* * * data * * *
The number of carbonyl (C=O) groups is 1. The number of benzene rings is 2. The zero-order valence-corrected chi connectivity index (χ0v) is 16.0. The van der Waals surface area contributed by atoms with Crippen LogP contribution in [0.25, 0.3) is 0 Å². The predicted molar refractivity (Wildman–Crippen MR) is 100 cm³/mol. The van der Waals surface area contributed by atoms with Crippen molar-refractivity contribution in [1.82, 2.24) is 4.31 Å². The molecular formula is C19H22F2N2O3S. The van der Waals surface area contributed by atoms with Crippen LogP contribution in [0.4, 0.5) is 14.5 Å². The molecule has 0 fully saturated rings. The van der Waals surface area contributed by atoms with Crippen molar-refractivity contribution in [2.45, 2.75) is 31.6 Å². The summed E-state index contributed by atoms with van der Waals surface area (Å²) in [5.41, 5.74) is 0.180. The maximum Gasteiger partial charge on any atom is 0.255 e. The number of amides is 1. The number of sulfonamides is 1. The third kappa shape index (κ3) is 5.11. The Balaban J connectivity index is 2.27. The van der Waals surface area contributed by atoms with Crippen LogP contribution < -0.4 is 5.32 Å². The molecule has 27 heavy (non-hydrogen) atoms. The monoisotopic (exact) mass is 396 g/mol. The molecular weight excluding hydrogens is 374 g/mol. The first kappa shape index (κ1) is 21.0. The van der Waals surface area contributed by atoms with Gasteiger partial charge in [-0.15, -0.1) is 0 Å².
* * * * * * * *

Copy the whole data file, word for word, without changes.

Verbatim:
The number of carbonyl (C=O) groups is 1. The number of benzene rings is 2. The zero-order valence-corrected chi connectivity index (χ0v) is 16.0. The van der Waals surface area contributed by atoms with Crippen LogP contribution in [0.25, 0.3) is 0 Å². The predicted molar refractivity (Wildman–Crippen MR) is 100 cm³/mol. The van der Waals surface area contributed by atoms with Crippen molar-refractivity contribution in [1.82, 2.24) is 4.31 Å². The molecular formula is C19H22F2N2O3S. The van der Waals surface area contributed by atoms with Crippen LogP contribution in [0.4, 0.5) is 14.5 Å². The molecule has 0 fully saturated rings. The van der Waals surface area contributed by atoms with Crippen molar-refractivity contribution in [2.45, 2.75) is 31.6 Å². The summed E-state index contributed by atoms with van der Waals surface area (Å²) in [5.41, 5.74) is 0.180. The maximum Gasteiger partial charge on any atom is 0.255 e. The number of amides is 1. The number of sulfonamides is 1. The third kappa shape index (κ3) is 5.11. The Balaban J connectivity index is 2.27. The van der Waals surface area contributed by atoms with Crippen LogP contribution < -0.4 is 5.32 Å². The molecule has 27 heavy (non-hydrogen) atoms. The monoisotopic (exact) mass is 396 g/mol. The molecular weight excluding hydrogens is 374 g/mol. The first kappa shape index (κ1) is 21.0. The van der Waals surface area contributed by atoms with Gasteiger partial charge in [-0.15, -0.1) is 0 Å².